As titled. Why do people say pushups are useless for muscle growth if you can do them in high rep?

Why not just slow down the tempo and making it hard enough that you can do only 10 reps? Why is this not an effective (and safer) strategy for muscle growth?

3 Answers 3


There is a meta-analysis by Schoenfeld that discusses the effect on hypertrophy when alterating repetition duration. They found that hypertrophy is similar when training with repetition durations ranging from 0.5 to 8 seconds, as long as sets were performed close to failure. They also found that training with a repetition duration greater than 10 seconds is likely inferior for hypertrophy.

Thus, slowing down your repetitions or even adding pauses can be used to progressive overload your bodyweight exercises.

On the other hand I need to adress that in all of the studies discussed by the Shoenfeld meta-analysis both the slow rep and the fast rep groups never worked outside what most people would consider the 'hypertrophy range'. The fast groups generally never went over 30 reps in a set.

Therefore, to directly adress your question: It is certainly questionable whether slowing down your rep tempo for an exercise you can do 50 repetitions of is an effective way of progressive overloading. If you would do the repetitions so slow that you can only do 10 reps as you write in your question, then the repetition duration would certainly be beyond 10 seconds, which is likely inferior as pointed out.


You need to progressively overload a muscle for stimulate growth as your body adapts to the movement. Once you slow down enough, you'll be performing (essentially) a static hold. How do you progress from there? Longer times will increase your endurance but not so much muscle growth.

Slowing down works for a while but at some point you need to increase the resistance with more weight. This answer has extra information about stimulating hypertrophy on a muscle.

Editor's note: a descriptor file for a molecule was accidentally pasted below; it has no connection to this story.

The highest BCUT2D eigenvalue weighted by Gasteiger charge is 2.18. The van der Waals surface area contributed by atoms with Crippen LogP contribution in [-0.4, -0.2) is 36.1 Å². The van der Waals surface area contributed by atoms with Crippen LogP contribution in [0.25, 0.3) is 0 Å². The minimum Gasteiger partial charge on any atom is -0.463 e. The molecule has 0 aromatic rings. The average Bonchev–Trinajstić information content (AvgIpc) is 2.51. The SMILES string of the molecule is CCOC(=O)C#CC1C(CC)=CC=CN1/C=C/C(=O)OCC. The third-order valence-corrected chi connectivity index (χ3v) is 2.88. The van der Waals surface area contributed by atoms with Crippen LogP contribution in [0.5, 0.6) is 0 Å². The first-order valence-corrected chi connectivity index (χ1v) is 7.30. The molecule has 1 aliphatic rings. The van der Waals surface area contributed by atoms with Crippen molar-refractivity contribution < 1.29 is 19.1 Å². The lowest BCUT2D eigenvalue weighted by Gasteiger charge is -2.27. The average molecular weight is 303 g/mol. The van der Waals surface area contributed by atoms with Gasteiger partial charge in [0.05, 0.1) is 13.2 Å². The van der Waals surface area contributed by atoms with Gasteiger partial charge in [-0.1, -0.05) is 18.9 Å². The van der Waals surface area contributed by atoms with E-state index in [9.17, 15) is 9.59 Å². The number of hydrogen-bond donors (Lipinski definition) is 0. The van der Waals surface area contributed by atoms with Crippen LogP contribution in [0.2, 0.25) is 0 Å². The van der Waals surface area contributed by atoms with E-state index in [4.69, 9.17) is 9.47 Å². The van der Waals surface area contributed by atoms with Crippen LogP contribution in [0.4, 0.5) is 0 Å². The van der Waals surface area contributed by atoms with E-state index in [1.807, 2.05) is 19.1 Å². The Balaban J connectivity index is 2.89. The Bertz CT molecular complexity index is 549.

• FWIW, outside of stopping the movement entirely, slow push-ups aren't really static, although I guess you could see it as a continuum of static holds in a sort of Xeno's exercise plan. :-P That said, common practice for bodyweight adherents is to increase the effort, whether through more difficult pushups (elevated, diamond, wide, etc) or just adding weight via a backpack or accommodating child or pet.
    – Sean Duggan
    Commented Mar 15, 2023 at 12:59

The rule is that "using a resistance so light that you could do a very large number of reps is suboptimal for hypertrophy", not that "doing high numbers of reps is suboptimal for hypertrophy".

If you can do 100 pushups, slowing them down to the point where you can only do 10 doesn't change anything. It's still a resistance so light that you could do 100 (normal speed) pushups, so it's still suboptimal for hypertrophy.

Or, looking at it differently, you could say that a set that takes you more than, say, 2 minutes to fatigue is suboptimal for hypertrophy. Doing 100 normal speed pushups in 3 minutes is then no different from doing 10 tempo pushups where each rep takes 18 seconds, for a total set time of 3 minutes.

You need more resistance, and tempo work does not provide that.

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    @nz_21 the resistance is the amount of weight you're moving, not how difficult the movement feels. Tempo is lifting the same resistance more slowly. Commented Mar 14, 2023 at 0:58
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    @nz_21 The primary driver for hypertrophy is mechanical tension, not 'muscle tears'. Extremely oversimplified this means you want to fatigue your muscles. When working with very light loads the sets take so long that it is your central nervous system that will fatigue and force you to abandon the set before your muscles do. Commented Mar 15, 2023 at 4:01
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    @nz_21 Your muscles absolutely do know the weight number you're lifting (or, more precisely, how much muscular tension is needed to overcome it). It's called 'mechanotransduction'. More weight increases tension on the muscle. Slower tempo doesn't. Commented Mar 15, 2023 at 4:08
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    @nz_21 central fatigue is defined as a reduction in your ability to voluntarily activate a muscle. There is no easy way to tell when this occurs. Here is a study that compares the extent of central fatigue when using different loads. Commented Mar 15, 2023 at 15:11
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    If to you studies and scientific research are on par with the opinion of your average gymbro then I am not sure why you asked your question on a site that generally expects answers to be research based. Just go ask a gymbro. Commented Mar 15, 2023 at 23:53

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